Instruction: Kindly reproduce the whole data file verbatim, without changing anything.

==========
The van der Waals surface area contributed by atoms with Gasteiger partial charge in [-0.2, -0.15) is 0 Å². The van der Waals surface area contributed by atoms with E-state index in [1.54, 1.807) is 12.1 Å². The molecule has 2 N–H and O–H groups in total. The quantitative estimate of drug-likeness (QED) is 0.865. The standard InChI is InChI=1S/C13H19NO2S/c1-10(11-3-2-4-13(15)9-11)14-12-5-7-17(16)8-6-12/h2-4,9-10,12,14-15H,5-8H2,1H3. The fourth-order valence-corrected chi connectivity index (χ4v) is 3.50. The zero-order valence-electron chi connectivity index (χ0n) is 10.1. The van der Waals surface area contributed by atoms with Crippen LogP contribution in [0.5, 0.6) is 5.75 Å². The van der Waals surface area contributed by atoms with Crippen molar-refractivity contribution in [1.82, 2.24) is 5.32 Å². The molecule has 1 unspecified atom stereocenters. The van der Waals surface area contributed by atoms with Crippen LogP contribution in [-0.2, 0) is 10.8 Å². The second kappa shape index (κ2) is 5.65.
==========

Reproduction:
The van der Waals surface area contributed by atoms with Gasteiger partial charge in [-0.2, -0.15) is 0 Å². The van der Waals surface area contributed by atoms with E-state index in [1.54, 1.807) is 12.1 Å². The molecule has 2 N–H and O–H groups in total. The quantitative estimate of drug-likeness (QED) is 0.865. The standard InChI is InChI=1S/C13H19NO2S/c1-10(11-3-2-4-13(15)9-11)14-12-5-7-17(16)8-6-12/h2-4,9-10,12,14-15H,5-8H2,1H3. The fourth-order valence-corrected chi connectivity index (χ4v) is 3.50. The zero-order valence-electron chi connectivity index (χ0n) is 10.1. The van der Waals surface area contributed by atoms with Crippen LogP contribution in [0.5, 0.6) is 5.75 Å². The van der Waals surface area contributed by atoms with Crippen molar-refractivity contribution in [1.82, 2.24) is 5.32 Å². The molecule has 1 unspecified atom stereocenters. The van der Waals surface area contributed by atoms with Crippen LogP contribution in [-0.2, 0) is 10.8 Å². The second kappa shape index (κ2) is 5.65.